07 December 2010

Brownies Ever After (or How I fell in Love with the New York Times Recipe for French Brownies)

As a chocolate lover who has carried an emergency bar of 85% dark chocolate in my purse for the past ten years, it's not surprising that I've frequently been let down by brownies that claimed decadence, darkness and delight, but delivered sweet bread with a hint of cocoa flavor.

Yet, I knew my brownie soul mate was out there; I just had to look a little bit harder, try a little bit more. I knew what I wanted in my brownie: something lighter than a flourless chocolate cake, but richer and more chocolatey than any brownie I'd ever met.

Well, it finally happened. I'm pleased to announce I met my brownie match. They're everything I was looking for: a chocolate dessert that isn't too serious and knows how to have fun, but is still full of meaning in a dense, dark, buttery, rich and full-of-flavor sort-of-way.

I present to you: French brownies. We met at the New York Times website in a recipe adapted from “Baking: From My Home to Yours,” by Dorie Greenspan. We've been together for dinners and breakfasts, through good times and bad, in sickness and in health, and they've always managed to make me smile. I hope you'll be as happy together as we have been.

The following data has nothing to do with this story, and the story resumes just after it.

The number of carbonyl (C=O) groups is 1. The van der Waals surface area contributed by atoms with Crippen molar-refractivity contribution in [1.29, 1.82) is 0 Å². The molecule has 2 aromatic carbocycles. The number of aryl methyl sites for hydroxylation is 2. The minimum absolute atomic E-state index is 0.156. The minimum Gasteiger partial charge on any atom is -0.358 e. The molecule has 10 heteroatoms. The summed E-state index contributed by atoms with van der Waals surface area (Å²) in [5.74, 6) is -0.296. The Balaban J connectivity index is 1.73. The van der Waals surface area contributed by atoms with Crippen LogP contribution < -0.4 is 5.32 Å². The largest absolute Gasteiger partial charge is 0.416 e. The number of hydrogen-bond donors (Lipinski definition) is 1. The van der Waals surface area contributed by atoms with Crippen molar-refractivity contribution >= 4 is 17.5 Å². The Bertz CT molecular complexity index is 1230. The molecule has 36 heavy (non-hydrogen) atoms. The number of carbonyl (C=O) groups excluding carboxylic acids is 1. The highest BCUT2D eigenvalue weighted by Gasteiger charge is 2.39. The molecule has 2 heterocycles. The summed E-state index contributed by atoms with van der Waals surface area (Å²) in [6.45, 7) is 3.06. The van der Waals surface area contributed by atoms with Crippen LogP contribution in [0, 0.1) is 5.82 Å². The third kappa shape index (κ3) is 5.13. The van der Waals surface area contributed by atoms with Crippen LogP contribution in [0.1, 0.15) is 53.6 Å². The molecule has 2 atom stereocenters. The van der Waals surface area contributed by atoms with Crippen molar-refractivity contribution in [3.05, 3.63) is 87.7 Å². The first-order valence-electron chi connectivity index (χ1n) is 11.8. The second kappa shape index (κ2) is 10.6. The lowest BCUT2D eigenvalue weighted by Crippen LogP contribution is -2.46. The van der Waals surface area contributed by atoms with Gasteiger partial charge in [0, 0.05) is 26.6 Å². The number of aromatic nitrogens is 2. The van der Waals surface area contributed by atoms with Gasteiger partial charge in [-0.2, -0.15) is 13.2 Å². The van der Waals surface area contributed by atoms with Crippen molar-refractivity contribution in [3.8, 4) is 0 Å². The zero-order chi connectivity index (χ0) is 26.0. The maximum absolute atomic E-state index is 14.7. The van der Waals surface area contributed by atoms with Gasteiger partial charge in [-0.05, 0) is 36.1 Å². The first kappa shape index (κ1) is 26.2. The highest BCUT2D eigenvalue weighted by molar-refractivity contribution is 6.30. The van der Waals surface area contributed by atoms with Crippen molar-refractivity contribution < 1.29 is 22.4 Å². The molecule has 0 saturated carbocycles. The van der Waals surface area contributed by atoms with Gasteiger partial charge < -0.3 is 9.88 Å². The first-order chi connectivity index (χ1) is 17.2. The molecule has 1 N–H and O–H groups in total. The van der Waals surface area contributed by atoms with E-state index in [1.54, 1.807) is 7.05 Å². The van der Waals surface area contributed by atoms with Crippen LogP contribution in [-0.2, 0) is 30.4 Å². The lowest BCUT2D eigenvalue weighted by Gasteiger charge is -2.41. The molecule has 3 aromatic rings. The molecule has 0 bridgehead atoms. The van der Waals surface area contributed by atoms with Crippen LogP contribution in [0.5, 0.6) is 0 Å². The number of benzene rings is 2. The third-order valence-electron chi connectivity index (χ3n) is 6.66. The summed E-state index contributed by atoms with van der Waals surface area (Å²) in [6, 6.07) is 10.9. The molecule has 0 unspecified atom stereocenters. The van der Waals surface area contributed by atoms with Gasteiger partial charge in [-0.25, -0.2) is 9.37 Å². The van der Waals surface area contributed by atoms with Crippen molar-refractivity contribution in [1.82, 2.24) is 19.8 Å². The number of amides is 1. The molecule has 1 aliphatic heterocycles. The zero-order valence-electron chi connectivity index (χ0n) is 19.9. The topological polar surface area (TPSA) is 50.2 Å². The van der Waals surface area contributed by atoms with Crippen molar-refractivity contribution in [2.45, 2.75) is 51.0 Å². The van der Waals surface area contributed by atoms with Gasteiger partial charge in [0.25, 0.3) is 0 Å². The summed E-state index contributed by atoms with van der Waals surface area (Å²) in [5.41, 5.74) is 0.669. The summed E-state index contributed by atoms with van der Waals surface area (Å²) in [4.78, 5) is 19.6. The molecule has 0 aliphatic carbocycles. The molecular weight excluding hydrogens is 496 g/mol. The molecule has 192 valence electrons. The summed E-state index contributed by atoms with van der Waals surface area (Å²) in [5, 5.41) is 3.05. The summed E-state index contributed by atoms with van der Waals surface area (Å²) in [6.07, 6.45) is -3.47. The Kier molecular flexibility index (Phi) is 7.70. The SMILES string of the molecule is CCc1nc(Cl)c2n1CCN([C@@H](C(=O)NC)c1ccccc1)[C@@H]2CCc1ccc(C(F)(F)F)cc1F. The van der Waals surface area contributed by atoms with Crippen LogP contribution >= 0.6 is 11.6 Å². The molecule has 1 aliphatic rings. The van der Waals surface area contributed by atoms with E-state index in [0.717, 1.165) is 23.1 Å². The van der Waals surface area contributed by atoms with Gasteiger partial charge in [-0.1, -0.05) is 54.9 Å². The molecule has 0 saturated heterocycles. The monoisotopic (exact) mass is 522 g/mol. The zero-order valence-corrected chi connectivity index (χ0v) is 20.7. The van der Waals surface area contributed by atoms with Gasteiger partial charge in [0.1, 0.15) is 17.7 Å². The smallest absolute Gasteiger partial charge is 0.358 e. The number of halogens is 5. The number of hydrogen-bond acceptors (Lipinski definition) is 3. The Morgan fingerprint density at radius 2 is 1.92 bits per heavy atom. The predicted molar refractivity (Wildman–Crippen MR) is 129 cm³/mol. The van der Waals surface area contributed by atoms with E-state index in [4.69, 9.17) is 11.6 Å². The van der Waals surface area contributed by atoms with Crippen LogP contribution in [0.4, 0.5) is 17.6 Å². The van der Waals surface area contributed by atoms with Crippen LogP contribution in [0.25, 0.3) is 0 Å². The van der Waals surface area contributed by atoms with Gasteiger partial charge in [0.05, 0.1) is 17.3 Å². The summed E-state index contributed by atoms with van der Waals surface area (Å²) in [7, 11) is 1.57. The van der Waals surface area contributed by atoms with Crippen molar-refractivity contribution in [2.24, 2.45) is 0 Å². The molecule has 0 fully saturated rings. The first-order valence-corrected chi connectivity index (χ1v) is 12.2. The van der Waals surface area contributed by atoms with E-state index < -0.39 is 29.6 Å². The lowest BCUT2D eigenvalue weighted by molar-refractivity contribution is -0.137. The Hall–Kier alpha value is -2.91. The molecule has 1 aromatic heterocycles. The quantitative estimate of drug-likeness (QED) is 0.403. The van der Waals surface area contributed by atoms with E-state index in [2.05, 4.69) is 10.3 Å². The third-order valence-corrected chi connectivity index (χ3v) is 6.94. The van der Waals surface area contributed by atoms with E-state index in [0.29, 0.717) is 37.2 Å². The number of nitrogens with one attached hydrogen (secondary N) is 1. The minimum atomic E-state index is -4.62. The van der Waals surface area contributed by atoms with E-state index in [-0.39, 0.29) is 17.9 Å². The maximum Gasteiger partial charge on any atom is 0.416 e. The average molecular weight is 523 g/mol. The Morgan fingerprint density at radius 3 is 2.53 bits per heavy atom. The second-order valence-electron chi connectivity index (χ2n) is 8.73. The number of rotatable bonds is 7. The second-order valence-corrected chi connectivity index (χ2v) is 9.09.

Recipe notes:
  • The recipe calls for bittersweet chocolate, but I only had unsweetened on hand. The next time I make this recipe (if my non-healthy self wins out this will be tomorrow) I'll use unsweetened again, and might even cut a tablespoon of sugar. 
  • I used whole wheat white flour and egg whites (again all I had on hand) and the recipe turned out well.
  • I don't have a double boiler, so instead heated the butter and chocolate in ramekins in a pasta drainer over a large pot of simmering water.

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